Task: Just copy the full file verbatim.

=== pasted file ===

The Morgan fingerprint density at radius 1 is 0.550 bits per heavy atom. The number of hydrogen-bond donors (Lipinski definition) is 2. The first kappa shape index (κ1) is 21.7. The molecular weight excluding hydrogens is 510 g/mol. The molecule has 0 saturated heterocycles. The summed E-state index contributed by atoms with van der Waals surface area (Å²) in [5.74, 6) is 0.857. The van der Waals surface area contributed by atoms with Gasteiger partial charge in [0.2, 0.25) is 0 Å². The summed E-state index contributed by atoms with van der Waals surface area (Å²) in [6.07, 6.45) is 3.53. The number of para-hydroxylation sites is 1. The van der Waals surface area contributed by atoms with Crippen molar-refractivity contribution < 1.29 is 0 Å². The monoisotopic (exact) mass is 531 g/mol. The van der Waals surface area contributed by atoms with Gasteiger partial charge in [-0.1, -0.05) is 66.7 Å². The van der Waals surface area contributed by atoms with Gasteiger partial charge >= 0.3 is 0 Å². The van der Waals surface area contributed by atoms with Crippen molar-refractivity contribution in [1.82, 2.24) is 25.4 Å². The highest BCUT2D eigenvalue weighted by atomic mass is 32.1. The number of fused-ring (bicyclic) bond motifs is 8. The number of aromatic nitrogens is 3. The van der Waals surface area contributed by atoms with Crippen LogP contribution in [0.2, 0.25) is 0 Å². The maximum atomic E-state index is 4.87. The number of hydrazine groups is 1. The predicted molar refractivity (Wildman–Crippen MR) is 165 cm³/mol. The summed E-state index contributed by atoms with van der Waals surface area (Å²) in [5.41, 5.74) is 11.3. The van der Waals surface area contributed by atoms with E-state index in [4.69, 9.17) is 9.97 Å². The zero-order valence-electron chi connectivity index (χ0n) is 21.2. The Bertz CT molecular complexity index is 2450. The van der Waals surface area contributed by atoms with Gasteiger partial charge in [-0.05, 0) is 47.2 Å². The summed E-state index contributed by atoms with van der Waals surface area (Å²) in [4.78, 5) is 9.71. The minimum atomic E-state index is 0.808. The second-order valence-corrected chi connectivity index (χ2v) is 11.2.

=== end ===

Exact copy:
The Morgan fingerprint density at radius 1 is 0.550 bits per heavy atom. The number of hydrogen-bond donors (Lipinski definition) is 2. The first kappa shape index (κ1) is 21.7. The molecular weight excluding hydrogens is 510 g/mol. The molecule has 0 saturated heterocycles. The summed E-state index contributed by atoms with van der Waals surface area (Å²) in [5.74, 6) is 0.857. The van der Waals surface area contributed by atoms with Gasteiger partial charge in [0.2, 0.25) is 0 Å². The summed E-state index contributed by atoms with van der Waals surface area (Å²) in [6.07, 6.45) is 3.53. The number of para-hydroxylation sites is 1. The van der Waals surface area contributed by atoms with Crippen molar-refractivity contribution < 1.29 is 0 Å². The monoisotopic (exact) mass is 531 g/mol. The van der Waals surface area contributed by atoms with Gasteiger partial charge in [-0.1, -0.05) is 66.7 Å². The van der Waals surface area contributed by atoms with Gasteiger partial charge >= 0.3 is 0 Å². The van der Waals surface area contributed by atoms with Crippen molar-refractivity contribution in [1.82, 2.24) is 25.4 Å². The highest BCUT2D eigenvalue weighted by atomic mass is 32.1. The number of fused-ring (bicyclic) bond motifs is 8. The number of aromatic nitrogens is 3. The van der Waals surface area contributed by atoms with Crippen LogP contribution in [0.2, 0.25) is 0 Å². The maximum atomic E-state index is 4.87. The number of hydrazine groups is 1. The predicted molar refractivity (Wildman–Crippen MR) is 165 cm³/mol. The summed E-state index contributed by atoms with van der Waals surface area (Å²) in [5.41, 5.74) is 11.3. The van der Waals surface area contributed by atoms with E-state index in [4.69, 9.17) is 9.97 Å². The zero-order valence-electron chi connectivity index (χ0n) is 21.2. The Bertz CT molecular complexity index is 2450. The van der Waals surface area contributed by atoms with Gasteiger partial charge in [-0.05, 0) is 47.2 Å². The summed E-state index contributed by atoms with van der Waals surface area (Å²) in [4.78, 5) is 9.71. The minimum atomic E-state index is 0.808. The second-order valence-corrected chi connectivity index (χ2v) is 11.2.